To those more inclined to look at facts and figures, unemployment continued to grow from 7.5% on the day he was inaugurated, to a high of almost 12% two years later, and he is still the only President under whom the national debt doubled - and it almost tripled.
To be fair to supply-side economics with regard to taxation, however, much of the failure of Reaganomics to produce the promised results had to do with conflicting principles, such as hiring government employees to shrink the government and reducing spending while growing the military.
Hence, it was more the ideals that did not reconcile that led to high deficits, than the premise that a greater number of taxation transactions at a lower rate might have offset the loss of revenue at a higher rate. It also served more to show us that the trickle-down theory that lower tax rates for the rich would result in them spending that money hiring employees is not true.
Simply put, the conflicting principles of "Reaganomics" makes the results of the supply-side principles incalculable.
Hey Maynard, Is There a Solution?
One of the primal arguments in economics is whether supply creates demand, or demand creates supply. I believe the latter is true, and so did an economic philosopher from the early twentieth century named John Maynard Keynes.
During the Great Depression, the lassiez-faire economists contended the market would correct itself. The economy sat idle for years. Keynes noted that the economy was in perfect balance: there was no demand, and there was no supply to meet the lack of demand. His suggestion was for the federal government to create a small amount of artificial demand through works projects. That artificial demand would create a small amount of real supply, which, in turn, would create additional real demand. Further, that the increased revenue realized through increased activity would be sufficient to repay the cost of creating the artificial demand.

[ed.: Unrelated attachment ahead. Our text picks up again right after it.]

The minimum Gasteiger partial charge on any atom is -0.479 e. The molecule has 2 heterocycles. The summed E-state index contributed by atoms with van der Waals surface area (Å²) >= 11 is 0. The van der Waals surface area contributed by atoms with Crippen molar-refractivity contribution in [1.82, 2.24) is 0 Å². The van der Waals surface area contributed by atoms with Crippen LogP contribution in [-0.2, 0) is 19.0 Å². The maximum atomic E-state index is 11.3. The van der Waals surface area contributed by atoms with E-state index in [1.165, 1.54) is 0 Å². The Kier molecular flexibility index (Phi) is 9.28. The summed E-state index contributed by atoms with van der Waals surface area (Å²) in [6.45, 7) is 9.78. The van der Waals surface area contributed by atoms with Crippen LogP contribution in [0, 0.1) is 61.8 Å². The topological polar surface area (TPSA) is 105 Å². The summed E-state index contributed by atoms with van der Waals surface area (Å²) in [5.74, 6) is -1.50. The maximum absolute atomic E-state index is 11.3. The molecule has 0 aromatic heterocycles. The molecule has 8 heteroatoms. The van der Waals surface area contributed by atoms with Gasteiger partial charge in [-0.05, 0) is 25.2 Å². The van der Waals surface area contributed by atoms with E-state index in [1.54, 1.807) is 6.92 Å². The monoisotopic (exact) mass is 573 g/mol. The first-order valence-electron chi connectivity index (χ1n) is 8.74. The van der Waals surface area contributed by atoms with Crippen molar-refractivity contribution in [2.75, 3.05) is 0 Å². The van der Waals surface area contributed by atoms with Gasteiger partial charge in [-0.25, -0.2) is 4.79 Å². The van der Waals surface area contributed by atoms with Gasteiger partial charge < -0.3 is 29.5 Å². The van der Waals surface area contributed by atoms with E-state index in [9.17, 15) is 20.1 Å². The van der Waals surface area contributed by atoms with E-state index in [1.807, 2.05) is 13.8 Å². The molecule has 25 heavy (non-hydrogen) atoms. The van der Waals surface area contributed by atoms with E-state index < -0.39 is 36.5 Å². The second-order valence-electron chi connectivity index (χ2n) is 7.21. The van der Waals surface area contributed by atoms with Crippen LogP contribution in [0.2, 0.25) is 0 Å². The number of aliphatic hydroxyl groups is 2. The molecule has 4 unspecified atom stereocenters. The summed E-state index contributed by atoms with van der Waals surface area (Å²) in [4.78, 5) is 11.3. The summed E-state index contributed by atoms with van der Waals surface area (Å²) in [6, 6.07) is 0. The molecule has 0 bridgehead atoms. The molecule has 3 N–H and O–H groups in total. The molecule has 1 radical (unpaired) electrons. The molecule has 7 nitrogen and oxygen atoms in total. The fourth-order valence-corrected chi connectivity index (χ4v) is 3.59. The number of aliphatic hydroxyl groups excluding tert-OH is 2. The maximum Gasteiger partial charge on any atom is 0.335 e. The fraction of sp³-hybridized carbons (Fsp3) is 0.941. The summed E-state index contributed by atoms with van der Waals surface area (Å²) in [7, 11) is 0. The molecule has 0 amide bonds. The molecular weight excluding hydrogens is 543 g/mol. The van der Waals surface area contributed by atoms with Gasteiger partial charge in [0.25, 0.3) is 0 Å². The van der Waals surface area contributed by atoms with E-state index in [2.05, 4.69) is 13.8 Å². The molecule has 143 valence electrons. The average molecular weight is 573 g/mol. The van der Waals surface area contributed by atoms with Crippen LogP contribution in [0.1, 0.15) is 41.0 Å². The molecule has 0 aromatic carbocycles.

It worked! However, the recovery, albeit steady, was slow. The government concluded foolishly, as most fools do, that if a small amount were good, then more would be better. Keynes spent the rest of his life trying to convince those in charge that the small amount was sufficient, and more is excessive. He urged them to use the increased tax revenues resulting from increased economic activity to pay off the debt incurred that prompted the increased activity.
Getting back to the point, though, unemployment dropped from somewhere between 20% and 25% in 1933 to somewhere between 9% to 15% in 1941. (The range in estimates is because unemployment was not measured in those days the way it is measured today.)
The increased deficits were not the result of supply-side economics, but rather were the result of increased spending by the federal government. Increased employment resulted in greater tax revenues because the provision for sufficient additional transactions had been met, but continual increased spending was favored over using the revenues to pay off the initial investment.
In Summation: Maybe
Because the answer to whether reduced prices or rates will result in increased revenues is provisional, the answer to the question is "maybe." The definitive answer of "yes" or "no" can only be determined after we know whether or not transactions were sufficiently increased to result in greater revenue.
We wandered a bit around the topic. The M&Ms example shows definitively how and why at times supply-side economics is hugely successful. The Reaganomics example shows how it can be tied to another theory that did not work as planned, but why supply-side economics did not fail; the provision simply was not met. The Keynes example shows that supply-side economics can be implemented through something other than reduced prices or rates, in that case, through creation of artificial demand.
The purpose of the article is not to advocate higher or lower prices or tax rates, but, rather, to give the reader a better understanding of what supply-side economics is and how it works. If you now can seperate it from "trickle-down" and "increased spending," and attribute it more to the provision for sufficient increased transactions, then my time writing and your time reading was well spent.
If not, I urge you to re-read it. Even if you still don’t understand it, your reading of it again will result in one more transaction for me!
Some other things I've written about: